Poll weighting = rigging

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lukpac
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Poll weighting = rigging

Postby lukpac » Sat Nov 10, 2012 10:01 pm

(when it favors the left, anyway)

Jason Zengerle wrote:When I talked to Tom Jensen, PPP’s director, this morning, he was understandably in the mood to gloat. “These supposed polling experts on the conservative side are morons,” Jensen crowed. “Jay Cost” — the Weekly Standard’s polling expert who’d waged a number-crunching war against PPP — “is an idiot.” But Jensen conceded that the secret to PPP’s success was what boiled down to a well informed but still not entirely empirical hunch. “We just projected that African-American, Hispanic, and young voter turnout would be as high in 2012 as it was in 2008, and we weighted our polls accordingly,” he explained. “When you look at polls that succeeded and those that failed that was the difference.” Given the methodological challenges currently confronting pollsters, those hunches are only going to prove more important. “The art part of polling, as opposed to the science part,” Jensen said, “is becoming a bigger and bigger part of the equation in having accurate polls.”


Neil Stevens wrote:I don’t remember anyone willing to say PPP was actively rigging the polls to reach chosen results, but there it is in black and white. Jensen decided in advance what he wanted the electorate to look like, and so tweaked the numbers until he got what he wanted. This isn’t a whole lot different from what Research 2000 admitted to doing, folks.

In science, it’s not just that you got the answer you wanted. It’s the process that matters. PPP, Nate Silver, and the New York Times – the heroes in New York Magazine’s story – are not practicing science. They’re taking their own beliefs and wrapping them up in a cargo cult.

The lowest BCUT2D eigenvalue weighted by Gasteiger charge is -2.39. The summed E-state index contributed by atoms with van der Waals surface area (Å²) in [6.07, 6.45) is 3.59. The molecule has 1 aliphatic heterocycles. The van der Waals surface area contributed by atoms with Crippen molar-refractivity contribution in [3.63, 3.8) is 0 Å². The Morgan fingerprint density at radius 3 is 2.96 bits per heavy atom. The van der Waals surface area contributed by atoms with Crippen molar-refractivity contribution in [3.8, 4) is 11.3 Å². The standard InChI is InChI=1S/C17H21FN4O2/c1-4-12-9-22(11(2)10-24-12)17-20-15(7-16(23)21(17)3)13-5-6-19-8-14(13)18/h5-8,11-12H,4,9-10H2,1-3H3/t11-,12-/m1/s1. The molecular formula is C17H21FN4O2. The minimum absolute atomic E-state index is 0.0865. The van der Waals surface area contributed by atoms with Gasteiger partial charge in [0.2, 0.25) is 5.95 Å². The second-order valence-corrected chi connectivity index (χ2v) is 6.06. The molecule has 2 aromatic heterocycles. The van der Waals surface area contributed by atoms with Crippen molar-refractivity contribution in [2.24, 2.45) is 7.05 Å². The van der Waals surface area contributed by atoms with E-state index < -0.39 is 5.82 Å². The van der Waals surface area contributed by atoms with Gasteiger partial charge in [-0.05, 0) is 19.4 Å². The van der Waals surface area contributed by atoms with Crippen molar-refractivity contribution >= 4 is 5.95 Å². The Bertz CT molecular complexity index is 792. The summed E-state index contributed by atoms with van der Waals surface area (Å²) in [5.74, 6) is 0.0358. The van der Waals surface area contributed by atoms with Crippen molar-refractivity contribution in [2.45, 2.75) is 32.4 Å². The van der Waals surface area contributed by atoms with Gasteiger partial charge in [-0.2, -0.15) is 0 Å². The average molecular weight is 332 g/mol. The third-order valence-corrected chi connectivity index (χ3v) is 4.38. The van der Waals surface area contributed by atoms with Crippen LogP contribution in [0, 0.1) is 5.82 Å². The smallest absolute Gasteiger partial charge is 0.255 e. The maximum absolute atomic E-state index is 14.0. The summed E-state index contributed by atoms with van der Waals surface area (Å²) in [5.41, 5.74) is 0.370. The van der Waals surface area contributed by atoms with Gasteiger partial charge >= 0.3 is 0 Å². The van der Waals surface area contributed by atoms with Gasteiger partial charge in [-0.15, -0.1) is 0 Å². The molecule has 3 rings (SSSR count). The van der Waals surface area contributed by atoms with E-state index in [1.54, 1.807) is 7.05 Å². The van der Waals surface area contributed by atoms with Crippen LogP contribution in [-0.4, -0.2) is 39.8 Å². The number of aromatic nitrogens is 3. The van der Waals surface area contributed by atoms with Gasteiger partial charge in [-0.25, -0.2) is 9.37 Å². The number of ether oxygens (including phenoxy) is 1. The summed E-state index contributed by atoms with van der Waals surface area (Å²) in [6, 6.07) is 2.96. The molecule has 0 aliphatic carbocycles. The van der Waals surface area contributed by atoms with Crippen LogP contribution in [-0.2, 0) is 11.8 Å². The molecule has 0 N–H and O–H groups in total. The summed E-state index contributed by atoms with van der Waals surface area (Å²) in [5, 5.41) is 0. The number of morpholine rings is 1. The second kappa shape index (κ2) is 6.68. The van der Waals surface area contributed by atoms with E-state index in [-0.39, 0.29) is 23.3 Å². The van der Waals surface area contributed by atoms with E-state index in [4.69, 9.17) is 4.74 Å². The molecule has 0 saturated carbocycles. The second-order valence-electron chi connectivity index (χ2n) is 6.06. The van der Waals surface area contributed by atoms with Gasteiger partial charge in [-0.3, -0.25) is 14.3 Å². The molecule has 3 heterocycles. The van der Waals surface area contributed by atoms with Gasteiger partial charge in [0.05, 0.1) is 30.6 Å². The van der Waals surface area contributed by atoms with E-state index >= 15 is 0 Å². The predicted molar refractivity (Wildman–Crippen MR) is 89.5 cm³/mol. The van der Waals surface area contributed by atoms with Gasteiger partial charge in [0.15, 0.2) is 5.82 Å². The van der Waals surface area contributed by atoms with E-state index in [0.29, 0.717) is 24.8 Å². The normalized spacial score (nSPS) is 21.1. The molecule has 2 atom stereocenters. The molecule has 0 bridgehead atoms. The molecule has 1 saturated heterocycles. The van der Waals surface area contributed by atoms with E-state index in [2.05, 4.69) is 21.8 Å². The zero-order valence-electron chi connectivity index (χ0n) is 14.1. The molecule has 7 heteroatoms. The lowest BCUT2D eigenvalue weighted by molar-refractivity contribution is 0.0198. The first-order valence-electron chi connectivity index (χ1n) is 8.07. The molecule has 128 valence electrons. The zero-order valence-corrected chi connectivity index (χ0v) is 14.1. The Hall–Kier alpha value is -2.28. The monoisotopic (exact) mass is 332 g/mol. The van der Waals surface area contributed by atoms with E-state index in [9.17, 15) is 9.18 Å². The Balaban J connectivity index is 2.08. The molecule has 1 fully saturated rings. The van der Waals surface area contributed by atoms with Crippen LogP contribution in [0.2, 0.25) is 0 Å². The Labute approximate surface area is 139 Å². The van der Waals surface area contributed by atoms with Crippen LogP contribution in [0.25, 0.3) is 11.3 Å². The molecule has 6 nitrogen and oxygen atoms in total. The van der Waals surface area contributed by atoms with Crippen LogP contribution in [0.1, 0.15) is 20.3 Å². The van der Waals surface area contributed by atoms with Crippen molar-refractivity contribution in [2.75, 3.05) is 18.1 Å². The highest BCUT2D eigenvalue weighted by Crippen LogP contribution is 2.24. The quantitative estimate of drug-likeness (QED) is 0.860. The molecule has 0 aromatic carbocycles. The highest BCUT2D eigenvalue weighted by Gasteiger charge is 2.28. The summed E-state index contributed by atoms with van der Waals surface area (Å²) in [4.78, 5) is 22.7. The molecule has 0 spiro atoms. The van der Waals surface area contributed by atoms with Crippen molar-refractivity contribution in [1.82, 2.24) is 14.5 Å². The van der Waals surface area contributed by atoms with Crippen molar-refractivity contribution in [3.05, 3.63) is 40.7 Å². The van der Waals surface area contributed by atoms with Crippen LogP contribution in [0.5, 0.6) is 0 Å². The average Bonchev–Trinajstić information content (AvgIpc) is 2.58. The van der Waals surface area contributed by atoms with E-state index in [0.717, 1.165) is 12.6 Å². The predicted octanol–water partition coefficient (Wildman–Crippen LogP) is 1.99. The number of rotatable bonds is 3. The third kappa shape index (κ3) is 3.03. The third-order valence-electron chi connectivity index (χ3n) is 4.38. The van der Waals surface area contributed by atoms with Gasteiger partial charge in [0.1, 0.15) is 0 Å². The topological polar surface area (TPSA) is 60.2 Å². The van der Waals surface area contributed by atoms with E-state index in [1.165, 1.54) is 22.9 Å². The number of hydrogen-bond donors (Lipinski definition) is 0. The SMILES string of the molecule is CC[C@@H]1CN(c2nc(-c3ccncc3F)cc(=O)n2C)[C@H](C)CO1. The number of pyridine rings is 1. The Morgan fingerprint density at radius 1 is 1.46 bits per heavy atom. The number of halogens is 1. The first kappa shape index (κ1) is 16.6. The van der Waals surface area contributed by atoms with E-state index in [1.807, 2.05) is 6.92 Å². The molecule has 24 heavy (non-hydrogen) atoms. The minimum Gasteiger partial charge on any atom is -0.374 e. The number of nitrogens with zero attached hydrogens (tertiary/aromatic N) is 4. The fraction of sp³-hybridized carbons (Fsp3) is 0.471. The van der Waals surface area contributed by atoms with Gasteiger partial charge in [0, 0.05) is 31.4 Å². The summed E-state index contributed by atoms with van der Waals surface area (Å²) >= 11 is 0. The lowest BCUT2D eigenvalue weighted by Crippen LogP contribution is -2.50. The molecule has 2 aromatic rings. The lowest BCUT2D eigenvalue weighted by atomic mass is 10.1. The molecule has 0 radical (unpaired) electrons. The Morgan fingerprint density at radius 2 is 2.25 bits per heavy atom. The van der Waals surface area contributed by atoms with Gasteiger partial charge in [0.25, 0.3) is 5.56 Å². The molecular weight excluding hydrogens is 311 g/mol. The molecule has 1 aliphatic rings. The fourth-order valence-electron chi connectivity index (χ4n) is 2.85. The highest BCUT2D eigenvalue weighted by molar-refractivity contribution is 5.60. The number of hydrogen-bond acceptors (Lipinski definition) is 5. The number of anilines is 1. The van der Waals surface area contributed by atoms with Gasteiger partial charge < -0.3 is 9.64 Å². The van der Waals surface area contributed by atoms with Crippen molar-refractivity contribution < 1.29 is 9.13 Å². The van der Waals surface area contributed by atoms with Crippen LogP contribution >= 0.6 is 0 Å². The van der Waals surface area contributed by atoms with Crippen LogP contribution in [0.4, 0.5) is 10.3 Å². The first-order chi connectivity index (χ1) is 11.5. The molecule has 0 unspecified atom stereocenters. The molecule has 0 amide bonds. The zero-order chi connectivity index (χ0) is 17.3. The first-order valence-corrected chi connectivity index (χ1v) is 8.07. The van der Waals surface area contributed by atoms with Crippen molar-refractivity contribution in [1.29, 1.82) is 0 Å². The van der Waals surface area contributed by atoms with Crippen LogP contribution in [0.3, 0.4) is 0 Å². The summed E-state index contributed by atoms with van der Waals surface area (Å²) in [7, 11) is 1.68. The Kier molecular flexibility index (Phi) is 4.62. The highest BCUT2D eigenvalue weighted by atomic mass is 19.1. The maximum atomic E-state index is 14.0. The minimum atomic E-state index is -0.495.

http://www.redstate.com/2012/11/08/ppps ... all-along/

The comments are a trip. Most actually point out that such weighting is just that - weighting - and that it's hard to argue with the results. Yet there are a few (Stevens and "Kyle-MI") that just can't let it go, and insist that there was something nefarious in what turned out to be a correct turnout model.

This echoes what I've read about the Romney camp, that they "unskewed" the polls and were literally shocked when they ended up losing big.
"I know because it is impossible for a tape to hold the compression levels of these treble boosted MFSL's like Something/Anything. The metal particulate on the tape would shatter and all you'd hear is distortion if even that." - VD

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Re: Poll weighting = rigging

Postby Rspaight » Sun Nov 11, 2012 9:26 am

It's always adorable when people who have no idea how something complicated (like election polling and forecasting) works decide to issue authoritative-sounding screeds about their ignorance.

The "unskewed" polls were just skewed to reflect a different assumption of the turnout model -- one that turned out to be wrong. PPP "skewed" their polls based a turnout model that turned out to be right. Simple as that.

(Nate Silver isn't even a pollster -- he takes existing polls and creates his own forecasts from them. He only ended up forecasting all 50 states correctly, which obviously means he must be a talentless hack and part of a "cargo cult.")

Back in the 2004 election, I had a "PollWatch" thread going here, and I ignored the Gallup polls because they (in my opinion and the opinion of many others) oversampled Republicans in their "likely voter" turnout model. That proved to be a correct opinion. (They did the same thing this time as well, and were just as wrong.) This stuff isn't at all new -- the right has just found a new branch of expertise to misunderstand and demonize, as is their way.
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